“Maddie certainly is your daughter, Niki. The family resemblance is startling,” laughs Gerald when I tell him and Liz about Maddie’s pranks.
“Gerald, are you calling me a smart ass?”
“Amber should lighten up a little,” says Liz. “I’d give anything if Nathan pulled simple hijinks like that instead of staying out all night, and skipping school. Amber has no idea how difficult a teenager can become.”
“How is Nathan?” I ask.
“He was suspended for smoking on campus again. When his locker was inspected, they found some pot. He’s missed so much school this year I’m afraid he will have to repeat his junior year unless I can get him into summer school. He used to be such a good student, a good boy. I can’t find a way to reach him.”
“Is his dad any help?” asks Gerald.
“Frank? No Frank’s part of Nathan’s problems. He’s an alcoholic. Our marriage was pretty bad. It took me a long time to learn that I couldn’t save him from his drinking. Or that it wasn’t my fault he hit me. Nathan got between us once, and Frank hit him really hard. That was when I finally realized we needed to leave. I thought I was helping Nathan by keeping our family intact, but I stayed too long.”
“That’s a hard decision to make sometimes, Liz. I’m sure Nathan will have more understanding when he gets older,” I volunteer.
“I can only hope. His behavior is so reckless, I fear for him. Every time we admit a trauma from the ED, my heart pounds with dread, wondering if it’s Nathan.”
I give Liz a hug, and Gerald pats her shoulder.
“Have you considered taking Kris’s day shift position, Liz? Would that help things at home?”
“It wouldn’t help. I’ve lost control. Nathan walks in and out as he pleases. I can’t afford to lose the night shift differential either. Money’s tight on a single income.”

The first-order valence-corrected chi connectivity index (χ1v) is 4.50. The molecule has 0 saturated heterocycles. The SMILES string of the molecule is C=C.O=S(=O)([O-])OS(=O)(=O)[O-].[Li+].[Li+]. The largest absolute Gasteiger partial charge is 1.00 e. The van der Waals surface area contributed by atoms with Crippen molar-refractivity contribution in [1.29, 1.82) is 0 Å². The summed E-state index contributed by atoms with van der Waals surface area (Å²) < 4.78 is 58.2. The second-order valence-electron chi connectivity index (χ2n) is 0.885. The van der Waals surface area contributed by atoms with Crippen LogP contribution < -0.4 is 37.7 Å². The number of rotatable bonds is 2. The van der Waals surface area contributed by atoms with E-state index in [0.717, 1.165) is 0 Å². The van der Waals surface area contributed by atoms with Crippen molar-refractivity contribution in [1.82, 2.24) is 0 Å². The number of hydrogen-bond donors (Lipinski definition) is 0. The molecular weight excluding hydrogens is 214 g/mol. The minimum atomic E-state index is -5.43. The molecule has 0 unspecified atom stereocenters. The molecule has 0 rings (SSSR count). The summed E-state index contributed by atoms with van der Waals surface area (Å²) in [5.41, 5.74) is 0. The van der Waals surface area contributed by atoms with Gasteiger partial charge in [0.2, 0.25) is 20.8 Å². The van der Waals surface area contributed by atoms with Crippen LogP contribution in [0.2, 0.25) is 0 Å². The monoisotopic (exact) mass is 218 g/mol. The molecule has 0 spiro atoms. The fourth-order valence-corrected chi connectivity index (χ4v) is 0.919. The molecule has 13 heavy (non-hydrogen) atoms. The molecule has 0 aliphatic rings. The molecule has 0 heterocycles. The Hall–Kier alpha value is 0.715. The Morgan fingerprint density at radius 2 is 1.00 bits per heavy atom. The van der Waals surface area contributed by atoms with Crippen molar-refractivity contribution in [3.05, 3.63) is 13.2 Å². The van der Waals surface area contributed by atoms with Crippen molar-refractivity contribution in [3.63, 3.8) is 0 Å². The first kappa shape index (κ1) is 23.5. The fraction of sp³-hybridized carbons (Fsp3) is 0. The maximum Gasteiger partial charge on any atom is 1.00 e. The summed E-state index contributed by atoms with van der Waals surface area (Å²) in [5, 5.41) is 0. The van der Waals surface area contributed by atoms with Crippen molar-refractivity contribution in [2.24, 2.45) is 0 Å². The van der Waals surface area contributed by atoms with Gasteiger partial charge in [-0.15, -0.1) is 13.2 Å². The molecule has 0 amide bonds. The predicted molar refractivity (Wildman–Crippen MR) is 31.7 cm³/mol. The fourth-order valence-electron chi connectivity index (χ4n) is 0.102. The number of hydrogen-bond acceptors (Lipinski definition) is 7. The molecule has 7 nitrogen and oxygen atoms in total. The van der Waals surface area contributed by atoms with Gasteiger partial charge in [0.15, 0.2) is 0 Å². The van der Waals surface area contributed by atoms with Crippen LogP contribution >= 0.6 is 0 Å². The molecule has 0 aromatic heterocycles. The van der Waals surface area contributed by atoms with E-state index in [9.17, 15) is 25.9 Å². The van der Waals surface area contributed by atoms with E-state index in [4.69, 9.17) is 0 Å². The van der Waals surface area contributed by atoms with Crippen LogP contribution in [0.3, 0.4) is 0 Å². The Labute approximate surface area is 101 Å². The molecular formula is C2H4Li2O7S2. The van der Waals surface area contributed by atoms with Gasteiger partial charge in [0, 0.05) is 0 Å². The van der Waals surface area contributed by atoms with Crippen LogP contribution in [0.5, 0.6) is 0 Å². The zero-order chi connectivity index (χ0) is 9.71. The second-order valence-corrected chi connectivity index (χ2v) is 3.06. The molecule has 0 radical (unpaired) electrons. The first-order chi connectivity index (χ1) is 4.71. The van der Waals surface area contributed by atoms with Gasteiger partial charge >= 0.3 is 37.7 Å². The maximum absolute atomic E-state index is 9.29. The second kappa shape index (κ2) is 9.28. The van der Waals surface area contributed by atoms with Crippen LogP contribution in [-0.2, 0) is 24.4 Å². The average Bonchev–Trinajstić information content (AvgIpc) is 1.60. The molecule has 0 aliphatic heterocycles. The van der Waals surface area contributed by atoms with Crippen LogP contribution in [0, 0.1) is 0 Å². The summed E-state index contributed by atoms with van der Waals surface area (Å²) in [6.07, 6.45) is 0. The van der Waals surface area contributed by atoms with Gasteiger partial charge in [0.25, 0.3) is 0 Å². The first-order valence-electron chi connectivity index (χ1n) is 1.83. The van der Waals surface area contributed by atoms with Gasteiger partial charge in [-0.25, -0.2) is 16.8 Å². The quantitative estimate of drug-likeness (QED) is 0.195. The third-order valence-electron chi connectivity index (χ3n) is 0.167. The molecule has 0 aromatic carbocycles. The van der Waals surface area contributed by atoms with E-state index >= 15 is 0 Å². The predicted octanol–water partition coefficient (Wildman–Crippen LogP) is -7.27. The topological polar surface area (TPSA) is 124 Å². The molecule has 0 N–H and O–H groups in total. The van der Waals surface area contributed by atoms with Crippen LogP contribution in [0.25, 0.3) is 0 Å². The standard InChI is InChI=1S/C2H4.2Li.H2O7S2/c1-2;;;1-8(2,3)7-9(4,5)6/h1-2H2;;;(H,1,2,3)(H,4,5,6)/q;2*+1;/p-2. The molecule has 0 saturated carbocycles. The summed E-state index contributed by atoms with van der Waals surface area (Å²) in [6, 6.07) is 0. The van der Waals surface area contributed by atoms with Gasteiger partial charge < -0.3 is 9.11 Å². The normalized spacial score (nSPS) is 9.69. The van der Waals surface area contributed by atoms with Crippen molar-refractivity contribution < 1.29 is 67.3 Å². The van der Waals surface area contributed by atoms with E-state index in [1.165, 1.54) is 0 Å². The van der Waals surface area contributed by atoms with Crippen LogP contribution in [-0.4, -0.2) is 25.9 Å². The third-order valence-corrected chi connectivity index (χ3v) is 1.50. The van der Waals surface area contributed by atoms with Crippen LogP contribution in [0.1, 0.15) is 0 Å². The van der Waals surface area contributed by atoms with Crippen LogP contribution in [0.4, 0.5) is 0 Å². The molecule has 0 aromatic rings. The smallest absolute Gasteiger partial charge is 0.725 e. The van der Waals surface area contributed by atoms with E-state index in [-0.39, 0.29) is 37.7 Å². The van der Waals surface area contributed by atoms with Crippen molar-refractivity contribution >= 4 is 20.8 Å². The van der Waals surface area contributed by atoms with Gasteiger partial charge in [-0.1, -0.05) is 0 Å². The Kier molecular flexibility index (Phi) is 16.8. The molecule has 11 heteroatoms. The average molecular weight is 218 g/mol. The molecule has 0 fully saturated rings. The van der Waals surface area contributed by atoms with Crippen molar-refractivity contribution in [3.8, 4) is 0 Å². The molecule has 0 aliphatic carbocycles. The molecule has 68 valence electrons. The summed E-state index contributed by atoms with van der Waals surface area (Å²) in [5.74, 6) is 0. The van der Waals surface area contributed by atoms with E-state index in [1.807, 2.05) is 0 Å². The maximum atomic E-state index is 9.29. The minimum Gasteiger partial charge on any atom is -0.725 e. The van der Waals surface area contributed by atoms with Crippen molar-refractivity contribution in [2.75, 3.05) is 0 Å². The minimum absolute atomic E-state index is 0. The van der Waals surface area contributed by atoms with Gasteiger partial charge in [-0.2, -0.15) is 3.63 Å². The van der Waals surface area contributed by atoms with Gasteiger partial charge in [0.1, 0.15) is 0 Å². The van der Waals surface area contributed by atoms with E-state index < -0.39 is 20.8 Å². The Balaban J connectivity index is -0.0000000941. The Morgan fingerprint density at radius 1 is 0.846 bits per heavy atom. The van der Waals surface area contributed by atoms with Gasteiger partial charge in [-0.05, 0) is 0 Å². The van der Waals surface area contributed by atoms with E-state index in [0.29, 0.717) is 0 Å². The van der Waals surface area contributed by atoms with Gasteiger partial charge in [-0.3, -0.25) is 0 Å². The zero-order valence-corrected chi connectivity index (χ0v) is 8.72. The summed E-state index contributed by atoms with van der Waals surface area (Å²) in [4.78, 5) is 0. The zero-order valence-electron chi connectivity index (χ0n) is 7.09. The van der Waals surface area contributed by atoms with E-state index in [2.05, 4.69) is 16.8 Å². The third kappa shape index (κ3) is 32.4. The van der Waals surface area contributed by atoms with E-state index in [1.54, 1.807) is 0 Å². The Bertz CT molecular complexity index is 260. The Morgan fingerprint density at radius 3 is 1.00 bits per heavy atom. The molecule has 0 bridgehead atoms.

Something about Liz’s words gives me goose flesh.
* * *
We get two admits from the ED. The first is an eight-year-old new onset Type 1 diabetic. He’s admitted with a blood sugar of 550, and semi-comatose. Dr. Polk intubates him, and we start IV fluids and an insulin drip, drawing blood sugars hourly.
His parents are devastated by the news that their child needs daily blood sugar monitoring, and insulin shots. Then Dr. James, the pediatric endocrinologist arrives. It doesn’t matter what time of day or night a new diabetic is admitted to our PICU; Dr. James shows up and spends as much time as needed to explain to the parents that their child’s diabetes is manageable. He cheers them up with stories of athletes and celebrities who are diabetics. He’s so kind and gentle. I love standing in the room watching the parents’ anxiety come under control while he teaches. He is passionate about his practice, and my favorite physician.
The second admit is a six month old with a respiratory infection. After failing to respond to Gerald’s inhalation treatments and chest percussion, he buys an intubation tube and ventilator. His mother sleeps in the cot by his crib, finally able to rest after hours of worry about her baby.
It’s three in the morning before I sit down to eat the sandwich I brought from home while catching up on my charting at the nurses’ desk.